The next United Nations climate change conference in Glasgow in November, is an opportunity for nations to announce their emissions reduction targets for 2030 in order to reach net-zero by 2050.
Regardless of whether Scott Morrison goes to Glasgow, we are increasingly agreed as a nation we should head toward net-zero by 2050.
The united view of Australian agriculture is that we can't continue carrying the can for the rest of the economy. Past practice of putting all the onus on agriculture to both limit our emissions at one end but also capture emissions from other sectors has been recognised as wildly unfair. Moving forward we need to be rewarded for all hard work.
While there are opportunities in agriculture for earning a return on captured emissions, these are most open to extensive operators who manage vast tracts of land or those in intensive livestock production who can trap and reuse their own emissions.
That's not to say that horticulture doesn't have significant skin in the climate change game. A view of horticulture at the scale of a map of Queensland reveals tiny islands of enormously valuable production, defined by soil, access to water and markets, and most significantly, by ideal climate.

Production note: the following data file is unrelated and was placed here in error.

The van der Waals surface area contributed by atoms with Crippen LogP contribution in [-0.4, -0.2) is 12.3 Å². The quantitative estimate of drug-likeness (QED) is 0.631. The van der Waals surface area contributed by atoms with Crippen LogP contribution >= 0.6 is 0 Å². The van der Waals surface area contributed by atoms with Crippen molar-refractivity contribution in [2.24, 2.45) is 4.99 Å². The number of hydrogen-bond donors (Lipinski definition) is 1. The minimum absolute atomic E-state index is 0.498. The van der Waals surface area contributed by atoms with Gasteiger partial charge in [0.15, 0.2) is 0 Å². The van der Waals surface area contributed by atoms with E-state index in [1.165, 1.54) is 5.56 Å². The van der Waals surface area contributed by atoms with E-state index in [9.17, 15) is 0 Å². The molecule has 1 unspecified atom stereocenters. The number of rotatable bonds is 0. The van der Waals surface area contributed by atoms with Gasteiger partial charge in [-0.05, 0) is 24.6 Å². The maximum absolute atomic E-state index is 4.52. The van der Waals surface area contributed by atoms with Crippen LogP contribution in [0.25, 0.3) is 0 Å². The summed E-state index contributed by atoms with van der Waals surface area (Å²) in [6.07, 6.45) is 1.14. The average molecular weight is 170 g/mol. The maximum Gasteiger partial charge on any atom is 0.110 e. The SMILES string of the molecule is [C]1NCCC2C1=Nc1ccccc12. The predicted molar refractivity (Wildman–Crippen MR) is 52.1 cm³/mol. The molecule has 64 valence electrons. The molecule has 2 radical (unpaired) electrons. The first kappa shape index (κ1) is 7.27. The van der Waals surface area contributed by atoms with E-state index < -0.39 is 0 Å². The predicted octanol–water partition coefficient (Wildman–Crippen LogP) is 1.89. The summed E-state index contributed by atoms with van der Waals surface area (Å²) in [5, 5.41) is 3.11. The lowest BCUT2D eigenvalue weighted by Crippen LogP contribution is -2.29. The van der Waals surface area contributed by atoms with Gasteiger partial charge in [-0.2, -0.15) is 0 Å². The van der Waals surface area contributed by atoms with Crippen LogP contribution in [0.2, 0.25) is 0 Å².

As the climate shifts, so too will horticulture. This could mean planting at a different time of year or moving operations entirely. Some areas will be severely diminished or lost, while others will become more suitable.
Another likely shift between now and 2030 will be toward production systems that allow us to control the climate, while also positioning production closer to markets and key inputs, including labour and water.
A fair cop for horticulture will include increasing investment in more efficient production systems and supporting growers to adopt them. Growcom will consider this challenge as we develop Future Fields, a plan for the Queensland fresh produce sector and supply chain over the next decade.
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